“Take back control!” was the slogan of those campaigning for Brexit. To most Brexit voters this meant taking back control of our borders. And the UK has now done so. The government has introduced a points-based immigration system which has closed the door on “low-skilled” migrants from anywhere, not just the EU. Result: fruit and vegetables rotting in orchards and fields because no British people are prepared to fill the places left by “low-skilled” agricultural workers from central and eastern Europe; pubs and restaurants having to close or reduce their opening times because they cannot replace the “low-skilled” staff they used to get from across the EU; and old people not being provided with the care and edible food they have every right to expect because the government regards those from overseas who used to provide so much of that care and food as “low-skilled”.
Paddy O’Connell, presenter of BBC Radio 4’s Broadcasting House on Sunday mornings, was questioning a Conservative Party MP last month about why holiday-makers and lorry drivers, trying to get across to France, had been held up for hours (days in the case of some lorry drivers) at the port of Dover on the previous Friday and Saturday. The politician, like most of the media, blamed the French: too few French immigration officials had turned up to man all their passport control booths. This was true. As O’Connell had discovered in an earlier interview with a trades unionist representing UK Border Force staff, it now takes, on average, 50 seconds for a French official at Dover to check, register and stamp each traveller’s passport*. Before the UK left the EU, cars and most lorries were simply waved through. But now the French have...er...taken back control. They need to have a record of who from a “third party country” (e.g. the UK, Turkey or Guinea-Bissau) has entered their country and when. Multiply 50 seconds by the 7,000 occupants of cars and lorries who managed to cross to France that day and you can surely understand why Dover was grid-locked, cars were queuing half-way back to London, and lorries were parked for tens of kilometres (sorry, miles, Brexiteers) along the motorway. Yes, more French officials should have turned up. But if this is not to happen again and again, the UK has to persuade the French to supply far more officials. And probably pay for them. After all, why should the French fund a problem solely created by the British?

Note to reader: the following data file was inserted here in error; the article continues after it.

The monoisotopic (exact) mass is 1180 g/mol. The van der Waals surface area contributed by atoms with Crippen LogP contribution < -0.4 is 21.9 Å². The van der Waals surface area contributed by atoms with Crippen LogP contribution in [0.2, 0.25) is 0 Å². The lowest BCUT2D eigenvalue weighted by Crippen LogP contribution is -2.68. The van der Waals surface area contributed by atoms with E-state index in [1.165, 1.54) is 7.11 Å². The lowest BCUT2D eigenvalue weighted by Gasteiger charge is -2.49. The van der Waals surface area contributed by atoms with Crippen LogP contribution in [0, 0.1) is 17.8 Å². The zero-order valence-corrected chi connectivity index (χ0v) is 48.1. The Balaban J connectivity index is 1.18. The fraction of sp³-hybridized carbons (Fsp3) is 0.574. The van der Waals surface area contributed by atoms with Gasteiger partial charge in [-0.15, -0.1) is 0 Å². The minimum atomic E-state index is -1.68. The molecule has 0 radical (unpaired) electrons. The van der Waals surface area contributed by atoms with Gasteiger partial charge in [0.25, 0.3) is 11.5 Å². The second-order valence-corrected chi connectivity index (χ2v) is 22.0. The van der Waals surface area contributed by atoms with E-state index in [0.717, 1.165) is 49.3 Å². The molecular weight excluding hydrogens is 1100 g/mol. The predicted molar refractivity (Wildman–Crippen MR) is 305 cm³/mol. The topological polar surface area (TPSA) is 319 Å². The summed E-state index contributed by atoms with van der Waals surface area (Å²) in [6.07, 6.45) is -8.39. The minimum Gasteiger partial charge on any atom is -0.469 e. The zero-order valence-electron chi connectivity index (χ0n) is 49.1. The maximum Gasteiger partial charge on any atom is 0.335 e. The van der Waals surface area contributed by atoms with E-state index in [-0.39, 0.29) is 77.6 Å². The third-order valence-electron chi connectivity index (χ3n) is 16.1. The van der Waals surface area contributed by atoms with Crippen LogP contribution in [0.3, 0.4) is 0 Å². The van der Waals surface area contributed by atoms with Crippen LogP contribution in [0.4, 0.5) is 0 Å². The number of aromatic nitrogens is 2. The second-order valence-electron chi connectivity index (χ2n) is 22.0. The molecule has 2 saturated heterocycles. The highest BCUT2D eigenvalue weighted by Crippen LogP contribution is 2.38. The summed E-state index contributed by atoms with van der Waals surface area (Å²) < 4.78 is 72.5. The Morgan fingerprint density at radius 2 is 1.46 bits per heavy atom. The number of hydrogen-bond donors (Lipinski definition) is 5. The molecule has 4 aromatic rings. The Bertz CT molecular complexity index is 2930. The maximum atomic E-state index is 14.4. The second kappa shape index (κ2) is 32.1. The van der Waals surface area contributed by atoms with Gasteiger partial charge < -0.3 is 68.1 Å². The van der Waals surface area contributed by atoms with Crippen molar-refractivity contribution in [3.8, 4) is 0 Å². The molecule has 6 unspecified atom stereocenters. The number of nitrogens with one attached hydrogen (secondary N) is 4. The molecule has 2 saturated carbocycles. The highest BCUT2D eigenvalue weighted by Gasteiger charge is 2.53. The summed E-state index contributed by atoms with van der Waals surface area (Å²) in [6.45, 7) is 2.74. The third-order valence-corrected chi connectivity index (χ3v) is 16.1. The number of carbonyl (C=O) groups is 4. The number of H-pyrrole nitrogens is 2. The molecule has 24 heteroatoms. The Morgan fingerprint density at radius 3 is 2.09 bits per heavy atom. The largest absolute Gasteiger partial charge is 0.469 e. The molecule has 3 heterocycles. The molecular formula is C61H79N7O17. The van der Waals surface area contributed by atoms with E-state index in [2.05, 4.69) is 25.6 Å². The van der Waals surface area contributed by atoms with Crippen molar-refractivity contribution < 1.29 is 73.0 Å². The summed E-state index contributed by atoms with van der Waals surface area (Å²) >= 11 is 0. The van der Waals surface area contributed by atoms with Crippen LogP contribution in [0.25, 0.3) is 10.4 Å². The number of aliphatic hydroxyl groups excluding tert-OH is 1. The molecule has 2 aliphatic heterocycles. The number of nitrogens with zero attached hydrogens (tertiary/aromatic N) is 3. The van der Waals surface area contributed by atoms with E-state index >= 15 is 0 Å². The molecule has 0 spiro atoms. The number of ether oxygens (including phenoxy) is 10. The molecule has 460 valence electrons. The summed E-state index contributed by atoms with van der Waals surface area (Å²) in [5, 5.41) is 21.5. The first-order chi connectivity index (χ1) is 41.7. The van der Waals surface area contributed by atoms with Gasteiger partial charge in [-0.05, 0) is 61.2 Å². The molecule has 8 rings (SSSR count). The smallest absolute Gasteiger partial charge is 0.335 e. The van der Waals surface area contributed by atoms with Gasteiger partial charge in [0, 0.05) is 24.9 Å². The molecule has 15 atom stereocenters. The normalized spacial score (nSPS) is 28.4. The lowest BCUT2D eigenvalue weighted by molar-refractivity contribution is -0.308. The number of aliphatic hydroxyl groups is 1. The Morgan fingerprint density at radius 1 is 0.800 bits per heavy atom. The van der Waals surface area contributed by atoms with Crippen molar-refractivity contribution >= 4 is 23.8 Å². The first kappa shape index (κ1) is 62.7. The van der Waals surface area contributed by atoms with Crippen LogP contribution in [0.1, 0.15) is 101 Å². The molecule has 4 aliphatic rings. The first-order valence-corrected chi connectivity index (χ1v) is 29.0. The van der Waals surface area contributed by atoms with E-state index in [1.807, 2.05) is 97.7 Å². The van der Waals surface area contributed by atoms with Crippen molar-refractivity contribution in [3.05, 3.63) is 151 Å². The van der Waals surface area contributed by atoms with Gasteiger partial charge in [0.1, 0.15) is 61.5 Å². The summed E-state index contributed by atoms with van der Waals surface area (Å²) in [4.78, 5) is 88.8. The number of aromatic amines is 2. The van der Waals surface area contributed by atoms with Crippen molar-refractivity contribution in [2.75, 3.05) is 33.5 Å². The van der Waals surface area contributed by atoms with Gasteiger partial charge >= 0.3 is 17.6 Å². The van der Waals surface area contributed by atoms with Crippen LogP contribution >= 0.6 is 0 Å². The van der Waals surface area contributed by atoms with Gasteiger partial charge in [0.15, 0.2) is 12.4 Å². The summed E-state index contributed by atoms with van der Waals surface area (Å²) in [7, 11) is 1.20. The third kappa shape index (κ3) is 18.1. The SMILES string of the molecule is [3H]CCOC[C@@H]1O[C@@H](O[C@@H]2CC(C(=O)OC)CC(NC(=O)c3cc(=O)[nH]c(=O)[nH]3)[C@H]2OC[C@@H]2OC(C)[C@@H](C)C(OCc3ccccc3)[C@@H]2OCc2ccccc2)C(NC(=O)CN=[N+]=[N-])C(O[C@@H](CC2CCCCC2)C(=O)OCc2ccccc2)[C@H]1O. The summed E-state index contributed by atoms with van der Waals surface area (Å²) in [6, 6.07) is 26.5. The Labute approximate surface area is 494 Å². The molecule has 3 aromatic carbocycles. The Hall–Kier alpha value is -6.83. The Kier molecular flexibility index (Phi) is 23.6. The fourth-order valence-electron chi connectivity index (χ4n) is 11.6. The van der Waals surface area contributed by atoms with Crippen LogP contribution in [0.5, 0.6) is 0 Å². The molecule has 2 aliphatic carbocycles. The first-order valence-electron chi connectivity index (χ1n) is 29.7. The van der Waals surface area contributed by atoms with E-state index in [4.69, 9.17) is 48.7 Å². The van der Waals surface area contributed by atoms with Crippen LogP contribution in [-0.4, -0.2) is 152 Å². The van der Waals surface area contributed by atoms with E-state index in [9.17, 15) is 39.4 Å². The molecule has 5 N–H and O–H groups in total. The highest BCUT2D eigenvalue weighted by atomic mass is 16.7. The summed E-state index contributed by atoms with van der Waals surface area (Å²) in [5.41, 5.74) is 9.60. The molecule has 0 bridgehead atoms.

Yet the Tory MP was having none of it. Four times, I think, O’Connell asked him to accept that Brexit was partly a cause of the problem at Dover. He refused to do so.
Why is such a denial by a member of our ruling party a problem? Because the present and future Prime Ministers and government ministers (and the media who are their cheer-leaders) are also in denial. By refusing to look at problems objectively, how can they solve them effectively?
Meanwhile, my mother-in-law, a talented cook herself, wonders why the care home can’t find “a 65-year old housewife who knows how to cook; it can’t be difficult.” She and her late husband voted for Brexit but it would serve no purpose to point out the consequences.
*I timed the same process at London’s St Pancras station in June and Paris’ Gare du Nord in July – 30 seconds and a minute respectively. On earlier trips, when having to present proof of Covid vaccinations, it could take twice as long.